Sunday, March 04, 2007

The Bass That Got Away

This is the story of the bass that got away. That's bass as in "ace" not "ass." This is not a fishing story, although the story does start on a river somewhere in the wilds of Indiana.

During the late eighties, I was working somewhere between 150 to 200 dates a year, most of them fly dates. We would go in and come out before anyone got hurt. At the time, I was playing my 1964 Fender Jazz bass and every trip my thoughts went to the unmentionable consequences of possibly losing or damaging the venerable old girl. Well, the unmentionable almost happened one day.

We landed at the Purdue, Indiana regional airport . My bass, along with some luggage belonging to the other passengers had not fit into the small plane, but I was assured that the missing pieces would arrive from Chicago and be brought to the venue in time. The car that was to take us to the gig was late so, to entertain myself, I hid the keyboard player's bag and had him paged to recover it at gate five. Then I had a pleasant hour watching him walk back and forth in the tiny terminal, searching for gate five. There were no gate numbers as there was only the one gate and designating it by number seemed pretentious. This has nothing to do with my bass, but the story serves to illustrate the sophisticated nature of our surroundings.

When we arrived at the gig for soundcheck, I had a foreboding feeling. The "venue" turned out to be a barge fitted out as an old-fashioned showboat. The soundcheck and show would both take place with the barge...and us, being towed up and down the river behind some sort of stinky popeye looking scow. Even If the bass was delivered to the hotel, it would not make it onto the barge/showboat in time.

I panicked. We decided to forego soundcheck and repaired to the bar when the bass player in the opening band stepped in and saved the day. He asked me what kind of bass I play and when I told him, he told me that he also played a Fender Jazz and that I was welcome to use his. He apologized for the fact that it wasn't a "vintage" instrument but I was relieved that the show could go on and thanked him for his kindness. Then it was drinks all around til showtime and a good time was had by all...until I watched the opening band and discovered that the bass player was LEFT-HANDED!

That was probably the longest show of my life! I played his bass allright, right-handed with the strings upside down. Talk about keeping it simple. I immediately decided that I needed a bass to take on the road that I didn't worry would get lost or stolen.

When I got back home, I went about the business of building a bass that would fill the bill. I wanted a Fender style body but decided on neck-through construction as this would probably be more stable with the bump and grind of traveling. I found a blank "second" at Performance Guitars for very little dough. I already had a great set of pick-ups that Seymour Duncan had been kind enough to let me try and had enough hardware around the house from other projects to finish the job. Instead of shooting the guitar with lacquer, I spent evenings rubbing boiled linseed oil into the wood with steel wool while watching Twilight Zone re-runs.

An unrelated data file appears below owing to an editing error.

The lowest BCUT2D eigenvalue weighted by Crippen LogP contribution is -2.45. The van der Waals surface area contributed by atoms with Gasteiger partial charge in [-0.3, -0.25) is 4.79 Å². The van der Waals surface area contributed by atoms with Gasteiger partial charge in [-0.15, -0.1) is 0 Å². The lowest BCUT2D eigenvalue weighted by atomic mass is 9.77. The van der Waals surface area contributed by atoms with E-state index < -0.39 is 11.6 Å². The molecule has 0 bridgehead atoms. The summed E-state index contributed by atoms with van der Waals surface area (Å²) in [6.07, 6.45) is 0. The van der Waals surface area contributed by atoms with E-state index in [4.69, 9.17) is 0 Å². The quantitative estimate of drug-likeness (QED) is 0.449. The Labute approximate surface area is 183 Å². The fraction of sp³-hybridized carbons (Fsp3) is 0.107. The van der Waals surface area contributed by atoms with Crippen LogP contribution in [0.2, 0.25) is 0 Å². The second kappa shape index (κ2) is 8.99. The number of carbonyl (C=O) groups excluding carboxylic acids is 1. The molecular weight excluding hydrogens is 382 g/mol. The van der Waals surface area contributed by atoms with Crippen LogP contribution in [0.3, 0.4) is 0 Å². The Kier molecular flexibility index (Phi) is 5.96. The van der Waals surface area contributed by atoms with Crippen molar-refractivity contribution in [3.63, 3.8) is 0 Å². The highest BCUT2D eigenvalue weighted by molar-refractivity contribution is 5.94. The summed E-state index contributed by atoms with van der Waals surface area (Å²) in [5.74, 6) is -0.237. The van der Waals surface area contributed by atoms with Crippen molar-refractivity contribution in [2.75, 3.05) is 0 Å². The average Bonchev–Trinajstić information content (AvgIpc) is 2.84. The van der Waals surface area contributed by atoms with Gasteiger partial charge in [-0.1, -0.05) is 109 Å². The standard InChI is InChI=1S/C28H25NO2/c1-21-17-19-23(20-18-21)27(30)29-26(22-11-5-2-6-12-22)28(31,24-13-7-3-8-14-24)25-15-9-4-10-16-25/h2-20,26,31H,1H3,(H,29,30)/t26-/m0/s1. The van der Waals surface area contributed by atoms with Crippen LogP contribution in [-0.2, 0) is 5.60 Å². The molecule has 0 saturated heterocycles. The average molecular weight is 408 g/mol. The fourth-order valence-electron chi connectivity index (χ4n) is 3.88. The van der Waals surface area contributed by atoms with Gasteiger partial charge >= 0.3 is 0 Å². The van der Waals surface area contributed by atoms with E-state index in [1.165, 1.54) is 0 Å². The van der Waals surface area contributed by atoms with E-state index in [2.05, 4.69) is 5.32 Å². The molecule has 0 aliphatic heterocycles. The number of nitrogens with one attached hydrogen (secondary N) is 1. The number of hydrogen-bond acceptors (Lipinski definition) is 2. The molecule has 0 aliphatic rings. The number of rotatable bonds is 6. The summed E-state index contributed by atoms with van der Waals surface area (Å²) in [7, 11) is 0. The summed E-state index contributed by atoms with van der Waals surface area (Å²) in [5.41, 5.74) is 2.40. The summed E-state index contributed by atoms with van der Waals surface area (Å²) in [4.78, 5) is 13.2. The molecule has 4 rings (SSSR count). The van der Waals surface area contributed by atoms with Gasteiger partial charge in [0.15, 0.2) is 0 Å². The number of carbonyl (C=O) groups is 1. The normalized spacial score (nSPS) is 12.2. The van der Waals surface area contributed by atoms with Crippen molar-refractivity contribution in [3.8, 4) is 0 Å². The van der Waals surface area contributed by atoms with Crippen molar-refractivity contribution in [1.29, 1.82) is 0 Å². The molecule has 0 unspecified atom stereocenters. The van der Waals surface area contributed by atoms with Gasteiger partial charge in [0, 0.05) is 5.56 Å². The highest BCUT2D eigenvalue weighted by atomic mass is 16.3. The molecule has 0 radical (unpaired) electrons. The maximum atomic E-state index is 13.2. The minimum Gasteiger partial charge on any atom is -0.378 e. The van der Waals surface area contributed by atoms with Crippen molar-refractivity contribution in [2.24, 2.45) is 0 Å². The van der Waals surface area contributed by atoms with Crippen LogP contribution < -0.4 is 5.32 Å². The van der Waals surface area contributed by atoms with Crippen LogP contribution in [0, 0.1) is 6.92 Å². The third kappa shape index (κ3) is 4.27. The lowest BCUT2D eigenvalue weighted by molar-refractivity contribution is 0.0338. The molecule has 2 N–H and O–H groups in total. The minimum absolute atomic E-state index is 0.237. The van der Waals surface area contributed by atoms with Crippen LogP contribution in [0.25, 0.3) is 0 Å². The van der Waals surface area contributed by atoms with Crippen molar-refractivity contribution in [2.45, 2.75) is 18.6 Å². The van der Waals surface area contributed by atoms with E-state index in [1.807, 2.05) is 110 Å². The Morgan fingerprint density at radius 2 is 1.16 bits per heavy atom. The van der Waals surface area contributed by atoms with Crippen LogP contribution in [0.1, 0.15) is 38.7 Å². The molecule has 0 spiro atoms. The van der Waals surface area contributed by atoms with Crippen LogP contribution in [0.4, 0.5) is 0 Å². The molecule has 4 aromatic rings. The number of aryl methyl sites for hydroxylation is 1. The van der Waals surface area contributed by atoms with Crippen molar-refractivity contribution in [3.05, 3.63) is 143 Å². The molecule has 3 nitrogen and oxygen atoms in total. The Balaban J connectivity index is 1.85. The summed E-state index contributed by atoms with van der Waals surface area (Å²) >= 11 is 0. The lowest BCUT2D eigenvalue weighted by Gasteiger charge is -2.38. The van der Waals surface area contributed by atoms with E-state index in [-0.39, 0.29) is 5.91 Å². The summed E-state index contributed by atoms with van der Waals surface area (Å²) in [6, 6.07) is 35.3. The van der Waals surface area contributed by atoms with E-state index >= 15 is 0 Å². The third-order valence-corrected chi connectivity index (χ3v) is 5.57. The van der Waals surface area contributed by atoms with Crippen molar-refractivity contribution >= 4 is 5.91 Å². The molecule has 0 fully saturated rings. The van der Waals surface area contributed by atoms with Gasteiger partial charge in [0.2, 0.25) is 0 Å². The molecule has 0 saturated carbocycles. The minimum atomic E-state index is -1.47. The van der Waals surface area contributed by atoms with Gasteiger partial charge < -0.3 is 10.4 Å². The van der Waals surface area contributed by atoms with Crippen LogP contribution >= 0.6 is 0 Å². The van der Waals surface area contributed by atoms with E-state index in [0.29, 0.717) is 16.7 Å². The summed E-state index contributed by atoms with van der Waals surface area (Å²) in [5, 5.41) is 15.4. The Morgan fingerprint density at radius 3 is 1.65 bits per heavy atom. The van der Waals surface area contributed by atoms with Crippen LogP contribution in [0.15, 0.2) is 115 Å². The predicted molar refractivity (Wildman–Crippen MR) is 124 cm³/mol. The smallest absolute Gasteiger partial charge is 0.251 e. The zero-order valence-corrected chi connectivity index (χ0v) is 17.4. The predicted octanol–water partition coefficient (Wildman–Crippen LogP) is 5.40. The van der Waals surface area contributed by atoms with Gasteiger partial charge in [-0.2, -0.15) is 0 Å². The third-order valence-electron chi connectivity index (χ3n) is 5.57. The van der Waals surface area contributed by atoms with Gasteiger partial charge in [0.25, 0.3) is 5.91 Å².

Well, when I got the bass together, I instantly fell in love. It felt, played and sounded very much like an old well-worn bass but with one exception. I had decided to build a five-string but with a right hand string spacing much like that of my old Fender. Turned out to be a sweetheart.

I put some real miles on that bass and was happy that the old Jazz was now safe at home while I was out gallivanting. One night at the Miami airport we were told that our flight would be delayed due to bad weather in Dallas where we were to connect to our LA flight. I was able to get the band on a direct flight home but our luggage had already been loaded. The agent assured me that our luggage would be in LA by morning and would be brought directly to our homes.

Upon landing in LA, I registered a "lost luggage" claim as instructed by the agent as this would facilitate the pieces being delivered. The next day, as promised, the airline called to say that four pieces were on their way to my house. When the delivery came, the driver put two clothes bags on my doorstep and asked me to sign an invoice for four pieces. When asked, he claimed that this is what was put on the truck and that was all he was to deliver. The worst had happened, and I knew that I would never see that bass again.

After complaining, screaming, begging and charming a path through every poor bastard with a phone that worked for Northwest Airlines, I ended up settling for a sum of money that would allow me to build a replacement which turned out to be the "Man's Bass" described in an earlier blog entry. But what started as a cheap bass for the road turned out to be a friend I lost forever.

I wish I could say that I hope whoever is playing her now is treating her well and making beautiful music...but I can't...I'm not built that way. I hope that the fuckhead who stole her tripped on the curb as he ran across the street and the anvil case caught him full in the nuts causing him to fall out of the line of sight of the septic tank clean-out truck that barely shuddered as it rolled over his skull, forcing his brains through his nostrils.

And that is the bass in the picture above...the one that got away.

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